Personal accounting is really about managing a web of financial relationships. Little surprise, then, that the World Wide Web has proven to be an excellent place to monitor and act upon those relationships. The day has come when you don't need a checkbook to pay most of your bills, and you don't need a tax accountant to figure out second-mortgage point amortization. Here are some resources that can help bring your own financial web to the World Wide Web.
It's become increasingly hard to choose between Microsoft Money 2000 Deluxe and Intuit's Quicken Deluxe 2000, the two leaders in the world of personal accounting software. Both offer deep integration of Web resources with their offline personal computer-based applications.
All three services offer one-stop-shopping for all of your accounting basics. By consolidating not only your bank account data (assuming it's accessible via the Web) but your credit card balances, investment accounts, and even awards programs such as frequent flyer miles, all three services allow you to gauge your combined asset status. You can pay bills through a point-and-click interface, compare refinancing rates for mortgages and consumer loans, and create and track progress on your plans for retirement or other long-term goals.
For those who want to run a small business, Money 2000 Business & Personal Edition and Quicken Home & Business Suite combine both personal and small business accounting into one seamless online/offline package, allowing all the personal accounting basics, plus important business management capabilities such as payroll accounting and inventory management.
Or, for an all-online small business accounting solution, check out ePeachtree, a Web-based version of Peachtree's popular small business accounting software.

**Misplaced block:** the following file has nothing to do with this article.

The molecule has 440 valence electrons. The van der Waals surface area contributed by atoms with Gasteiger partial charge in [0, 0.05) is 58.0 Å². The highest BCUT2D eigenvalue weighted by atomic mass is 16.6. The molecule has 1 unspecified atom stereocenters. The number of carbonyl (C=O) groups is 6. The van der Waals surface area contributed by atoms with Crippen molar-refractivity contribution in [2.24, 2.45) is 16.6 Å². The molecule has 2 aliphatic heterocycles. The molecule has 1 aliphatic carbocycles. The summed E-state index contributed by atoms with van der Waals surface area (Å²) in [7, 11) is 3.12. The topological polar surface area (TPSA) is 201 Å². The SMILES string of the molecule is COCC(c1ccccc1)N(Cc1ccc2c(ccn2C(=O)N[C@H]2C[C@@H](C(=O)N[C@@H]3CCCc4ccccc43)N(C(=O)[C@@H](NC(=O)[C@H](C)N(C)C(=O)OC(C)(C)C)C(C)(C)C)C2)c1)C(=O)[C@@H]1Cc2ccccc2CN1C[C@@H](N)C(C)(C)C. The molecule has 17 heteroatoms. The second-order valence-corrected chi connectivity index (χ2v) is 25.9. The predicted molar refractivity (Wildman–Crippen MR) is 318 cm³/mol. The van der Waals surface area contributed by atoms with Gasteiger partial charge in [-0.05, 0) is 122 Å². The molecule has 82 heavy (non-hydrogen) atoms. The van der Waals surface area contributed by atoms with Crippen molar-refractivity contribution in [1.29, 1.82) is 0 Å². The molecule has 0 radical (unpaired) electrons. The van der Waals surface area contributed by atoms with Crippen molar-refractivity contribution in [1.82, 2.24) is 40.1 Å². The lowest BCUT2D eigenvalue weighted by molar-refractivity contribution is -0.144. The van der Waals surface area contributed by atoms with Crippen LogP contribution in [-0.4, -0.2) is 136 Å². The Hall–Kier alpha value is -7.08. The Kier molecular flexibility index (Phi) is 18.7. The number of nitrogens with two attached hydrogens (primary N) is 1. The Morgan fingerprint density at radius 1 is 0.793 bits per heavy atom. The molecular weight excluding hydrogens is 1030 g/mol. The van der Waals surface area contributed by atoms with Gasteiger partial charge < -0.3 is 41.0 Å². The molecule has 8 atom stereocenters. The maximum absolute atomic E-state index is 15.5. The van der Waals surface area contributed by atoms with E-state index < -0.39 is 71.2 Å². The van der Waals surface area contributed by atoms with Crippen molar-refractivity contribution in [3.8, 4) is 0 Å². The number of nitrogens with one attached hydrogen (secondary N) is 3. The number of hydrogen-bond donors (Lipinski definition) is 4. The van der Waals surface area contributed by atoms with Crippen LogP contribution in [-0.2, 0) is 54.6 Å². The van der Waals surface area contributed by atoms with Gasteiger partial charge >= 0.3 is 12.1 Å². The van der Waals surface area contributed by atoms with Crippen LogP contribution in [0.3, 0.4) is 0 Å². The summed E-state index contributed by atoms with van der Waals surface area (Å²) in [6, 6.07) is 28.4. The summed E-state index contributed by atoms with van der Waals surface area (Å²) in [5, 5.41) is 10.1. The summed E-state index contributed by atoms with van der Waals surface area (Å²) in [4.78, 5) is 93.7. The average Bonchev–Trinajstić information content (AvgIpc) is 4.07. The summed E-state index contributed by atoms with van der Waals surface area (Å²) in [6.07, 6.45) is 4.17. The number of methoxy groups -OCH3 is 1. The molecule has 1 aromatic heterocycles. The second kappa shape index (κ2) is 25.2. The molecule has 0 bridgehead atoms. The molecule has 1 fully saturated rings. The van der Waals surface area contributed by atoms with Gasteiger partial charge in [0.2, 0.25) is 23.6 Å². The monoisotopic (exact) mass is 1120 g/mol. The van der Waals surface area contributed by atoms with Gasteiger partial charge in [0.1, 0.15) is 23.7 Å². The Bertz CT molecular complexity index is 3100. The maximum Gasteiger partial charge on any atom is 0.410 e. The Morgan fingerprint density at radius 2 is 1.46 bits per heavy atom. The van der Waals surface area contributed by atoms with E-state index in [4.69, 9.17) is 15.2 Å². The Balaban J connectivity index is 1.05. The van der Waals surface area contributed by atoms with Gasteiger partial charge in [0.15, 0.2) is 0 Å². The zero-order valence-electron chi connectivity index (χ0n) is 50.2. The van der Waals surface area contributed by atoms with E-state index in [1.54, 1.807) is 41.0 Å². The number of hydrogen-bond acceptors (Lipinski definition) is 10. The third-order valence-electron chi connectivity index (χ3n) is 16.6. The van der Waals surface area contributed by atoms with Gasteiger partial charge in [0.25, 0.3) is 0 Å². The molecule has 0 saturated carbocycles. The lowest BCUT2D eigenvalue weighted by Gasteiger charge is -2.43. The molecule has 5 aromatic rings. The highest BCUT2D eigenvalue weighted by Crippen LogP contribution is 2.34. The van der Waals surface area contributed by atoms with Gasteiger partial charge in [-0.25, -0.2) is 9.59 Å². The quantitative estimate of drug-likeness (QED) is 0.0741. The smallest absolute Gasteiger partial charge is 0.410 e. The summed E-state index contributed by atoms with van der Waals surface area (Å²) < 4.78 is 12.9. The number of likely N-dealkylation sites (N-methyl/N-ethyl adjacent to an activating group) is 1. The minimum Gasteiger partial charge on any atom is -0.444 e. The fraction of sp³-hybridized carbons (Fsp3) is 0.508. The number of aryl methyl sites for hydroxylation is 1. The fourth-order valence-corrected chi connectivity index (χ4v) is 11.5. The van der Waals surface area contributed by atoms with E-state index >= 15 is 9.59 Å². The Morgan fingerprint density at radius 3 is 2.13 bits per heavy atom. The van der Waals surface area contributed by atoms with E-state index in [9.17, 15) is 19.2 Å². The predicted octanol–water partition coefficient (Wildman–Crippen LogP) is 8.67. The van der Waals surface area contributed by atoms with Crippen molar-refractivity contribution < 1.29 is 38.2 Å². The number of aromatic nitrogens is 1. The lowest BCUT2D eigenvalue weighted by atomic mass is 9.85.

The U.S. Tax Code may continue to grow more complex by the year, but tax preparation software is moving at Net speed, and most popular applications are now as trustworthy as your local H&R Block tax preparer -- and cheaper! Those who use Quicken for their personal or business finances should look no farther than Intuit's TurboTax, a full-function tax preparation program (available both as boxed software, or as a Web application) that integrates directly with Quicken. If you've faithfully kept records of your finances all year using Quicken, inputting that information into TurboTax -- and having it placed in the proper categories on the various forms -- is nearly painless. If you haven't used Quicken, TurboTax is still an excellent app, with thorough, plain-English explanations of every blank on every form. And it scales to your needs -- indeed, those who only file the 1040-EZ form can file using the Web version of TurboTax for free.
In far too many instances, computers and the Web fail to live up to their promises of increased productivity, greater analytical tools, and access to deeper information. But personal accounting is one area where the digital age is starting to live up to its billing.